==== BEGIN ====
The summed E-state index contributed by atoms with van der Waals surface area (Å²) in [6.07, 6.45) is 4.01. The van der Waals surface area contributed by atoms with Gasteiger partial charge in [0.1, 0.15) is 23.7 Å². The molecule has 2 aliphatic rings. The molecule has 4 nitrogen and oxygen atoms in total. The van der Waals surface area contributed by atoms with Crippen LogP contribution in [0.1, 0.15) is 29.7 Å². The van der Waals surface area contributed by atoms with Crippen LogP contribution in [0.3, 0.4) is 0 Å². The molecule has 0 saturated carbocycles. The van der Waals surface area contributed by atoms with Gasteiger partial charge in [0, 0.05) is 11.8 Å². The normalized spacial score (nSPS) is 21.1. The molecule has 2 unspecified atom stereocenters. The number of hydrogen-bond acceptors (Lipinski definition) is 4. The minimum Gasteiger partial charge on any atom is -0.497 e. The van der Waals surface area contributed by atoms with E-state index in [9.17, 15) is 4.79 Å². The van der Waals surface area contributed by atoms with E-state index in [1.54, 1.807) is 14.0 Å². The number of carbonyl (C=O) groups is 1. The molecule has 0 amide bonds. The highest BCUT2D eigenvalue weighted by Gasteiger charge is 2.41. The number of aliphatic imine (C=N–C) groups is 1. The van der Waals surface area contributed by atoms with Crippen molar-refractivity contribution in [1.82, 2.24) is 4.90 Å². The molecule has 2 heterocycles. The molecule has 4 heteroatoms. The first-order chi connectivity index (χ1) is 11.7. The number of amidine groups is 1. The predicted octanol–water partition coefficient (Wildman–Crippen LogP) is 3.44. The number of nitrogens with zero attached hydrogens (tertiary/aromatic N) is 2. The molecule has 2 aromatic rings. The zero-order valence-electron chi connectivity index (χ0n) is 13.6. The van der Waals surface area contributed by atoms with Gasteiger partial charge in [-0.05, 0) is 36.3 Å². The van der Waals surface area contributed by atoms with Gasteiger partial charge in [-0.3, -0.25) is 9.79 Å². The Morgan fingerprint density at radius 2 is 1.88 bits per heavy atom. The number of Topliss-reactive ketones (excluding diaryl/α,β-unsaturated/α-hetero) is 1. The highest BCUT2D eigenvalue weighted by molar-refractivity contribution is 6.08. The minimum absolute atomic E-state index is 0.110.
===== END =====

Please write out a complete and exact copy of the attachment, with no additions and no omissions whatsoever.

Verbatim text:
The summed E-state index contributed by atoms with van der Waals surface area (Å²) in [6.07, 6.45) is 4.01. The van der Waals surface area contributed by atoms with Gasteiger partial charge in [0.1, 0.15) is 23.7 Å². The molecule has 2 aliphatic rings. The molecule has 4 nitrogen and oxygen atoms in total. The van der Waals surface area contributed by atoms with Crippen LogP contribution in [0.1, 0.15) is 29.7 Å². The van der Waals surface area contributed by atoms with Crippen LogP contribution in [0.3, 0.4) is 0 Å². The molecule has 0 saturated carbocycles. The van der Waals surface area contributed by atoms with Gasteiger partial charge in [0, 0.05) is 11.8 Å². The normalized spacial score (nSPS) is 21.1. The molecule has 2 unspecified atom stereocenters. The number of hydrogen-bond acceptors (Lipinski definition) is 4. The minimum Gasteiger partial charge on any atom is -0.497 e. The van der Waals surface area contributed by atoms with E-state index in [9.17, 15) is 4.79 Å². The van der Waals surface area contributed by atoms with E-state index in [1.54, 1.807) is 14.0 Å². The number of carbonyl (C=O) groups is 1. The molecule has 0 amide bonds. The highest BCUT2D eigenvalue weighted by Gasteiger charge is 2.41. The number of aliphatic imine (C=N–C) groups is 1. The van der Waals surface area contributed by atoms with Crippen molar-refractivity contribution in [1.82, 2.24) is 4.90 Å². The molecule has 2 heterocycles. The molecule has 4 heteroatoms. The first-order chi connectivity index (χ1) is 11.7. The number of amidine groups is 1. The predicted octanol–water partition coefficient (Wildman–Crippen LogP) is 3.44. The number of nitrogens with zero attached hydrogens (tertiary/aromatic N) is 2. The molecule has 2 aromatic rings. The zero-order valence-electron chi connectivity index (χ0n) is 13.6. The van der Waals surface area contributed by atoms with Gasteiger partial charge in [-0.05, 0) is 36.3 Å². The van der Waals surface area contributed by atoms with Gasteiger partial charge in [-0.3, -0.25) is 9.79 Å². The Morgan fingerprint density at radius 2 is 1.88 bits per heavy atom. The number of Topliss-reactive ketones (excluding diaryl/α,β-unsaturated/α-hetero) is 1. The highest BCUT2D eigenvalue weighted by molar-refractivity contribution is 6.08. The minimum absolute atomic E-state index is 0.110.